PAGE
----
Driveway Cost: Concrete vs. Blacktop

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http://www.concretethinker.com/Papers.aspx?DocId=10
an interesting concept.......like a concrete sponge, not a 100% dense.
I assume it must have to be installed thicker than 100% dense concrete to have the same strength.
cheers Bob
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wrote:

There are "driveway blocks" that are 8" thick "honeycombs" that you can actually fill with topsoil and grow GRASS on. These drain very well if filled with crushed limestone or sharp sand. Drain like gravel, wear and clear like concrete. Weeds grow through like cheap asphalt.
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Wayne Boatwright wrote:

Andy writes: I don't know about asphalt, but 70 miles south of Dallas, Texas, a concrete driveway that is 4" thick with rebar on 1 foot centers is around $3.50 per square foot.
Andy in Eureka, Texas
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Thats about what a properly done driveway cost here in NC too. A lot of homes were buit with about a 2 inch slab, no reinforcing material at all. You can get these for about $2.00 a square foot. They are guaranteed to start falling apart in about 4 years.My electric and water service cross beneath my drivway so when I rebuilt it I Installed a couple of PVC pipes beneath the driveway just in case they ever need maintenance.
Jimmie
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Wayne Boatwright wrote:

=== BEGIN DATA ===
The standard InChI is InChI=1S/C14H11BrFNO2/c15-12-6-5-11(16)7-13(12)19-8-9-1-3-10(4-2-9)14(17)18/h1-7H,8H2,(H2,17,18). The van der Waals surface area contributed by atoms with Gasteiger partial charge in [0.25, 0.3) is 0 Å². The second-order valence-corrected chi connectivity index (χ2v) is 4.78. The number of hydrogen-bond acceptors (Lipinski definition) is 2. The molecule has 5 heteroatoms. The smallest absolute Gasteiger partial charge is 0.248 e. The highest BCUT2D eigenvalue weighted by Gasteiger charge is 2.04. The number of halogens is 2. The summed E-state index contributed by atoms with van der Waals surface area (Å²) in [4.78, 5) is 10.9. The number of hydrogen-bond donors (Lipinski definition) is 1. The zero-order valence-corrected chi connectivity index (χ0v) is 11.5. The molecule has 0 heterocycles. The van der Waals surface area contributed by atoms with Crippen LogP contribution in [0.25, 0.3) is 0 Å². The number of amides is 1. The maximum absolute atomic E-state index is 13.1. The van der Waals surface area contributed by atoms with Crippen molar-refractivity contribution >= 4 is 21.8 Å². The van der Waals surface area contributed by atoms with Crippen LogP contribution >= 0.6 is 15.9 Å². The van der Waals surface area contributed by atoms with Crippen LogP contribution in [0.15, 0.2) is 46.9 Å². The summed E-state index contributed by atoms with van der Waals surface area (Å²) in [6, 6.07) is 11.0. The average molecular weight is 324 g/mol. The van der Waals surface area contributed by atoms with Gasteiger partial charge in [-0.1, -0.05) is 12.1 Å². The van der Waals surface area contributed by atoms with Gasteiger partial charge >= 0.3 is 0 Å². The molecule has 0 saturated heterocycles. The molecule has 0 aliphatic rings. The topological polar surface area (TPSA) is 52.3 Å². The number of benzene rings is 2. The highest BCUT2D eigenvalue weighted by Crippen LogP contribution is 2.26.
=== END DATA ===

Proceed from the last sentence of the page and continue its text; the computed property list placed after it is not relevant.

If your contractor is used to doing public roads you won't be able to afford either.
--

dadiOH
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wrote:

Last time I checked up here in Ontario a cheap concrete driveway was twice the price of a good asphalt driveway - and even a cheap concrete will outlast a good asphalt.
Use air entrained high strength concrete with re-bar and expansion joints ever 12 feet max in all directions.
If you can get "grout" for the top inch or more it will cost more, but last virtually forever. The driveway my Dad had put in 30 years ago still looks like new - salt, winters, and all.
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On Fri 10 Apr 2009 01:10:30p, told us...

Sounds like great construction, but probably overkill for where we live and our intended use. We don't have winter temperatures, or show or ice.
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You CAN have concrete coloured.
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On Fri 10 Apr 2009 01:10:58p, told us...

Yes, many people here in the southwest have colored concrete for their driveways, walks, and patios.
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Wayne Boatwright wrote:

Never seen black concrete, or any real dark shades in any color. It'd have to be real dark to get any noticeable solar heating benefits. I suppose you could paint concrete with the asphalt sealing goop, but it probably wouldn't stick very well, and even on broom finish, it would make it slick.
Don't get me wrong- if up-front cost is no object, well-laid concrete is the clear winner. The snow-melt thing is just a side benefit that helps people like me take solace in being lower on the food chain. But with my sloped driveway (which are pretty common around here in spite of the flat terrain), it is an advantage.
-- aem sends...
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On Thu, 09 Apr 2009 05:59:22 GMT, Wayne Boatwright

Under those conditions 2" (compacted) of fine asphalt would do the job and be your cheapest alternative. 3 or 4 inches would be better, but you don't have winter or vegetation issues, yout base is solid, and your usage is light. If you plan on having heavy trucks on the driveway in future, go thicker.
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On Fri 10 Apr 2009 01:21:54p, told us...

This sounds more like what I should do. Depending on costs, I might go with a thicker asphalt for durability, even though I don't really expect to have heavy vehicles on it.
Thanks!
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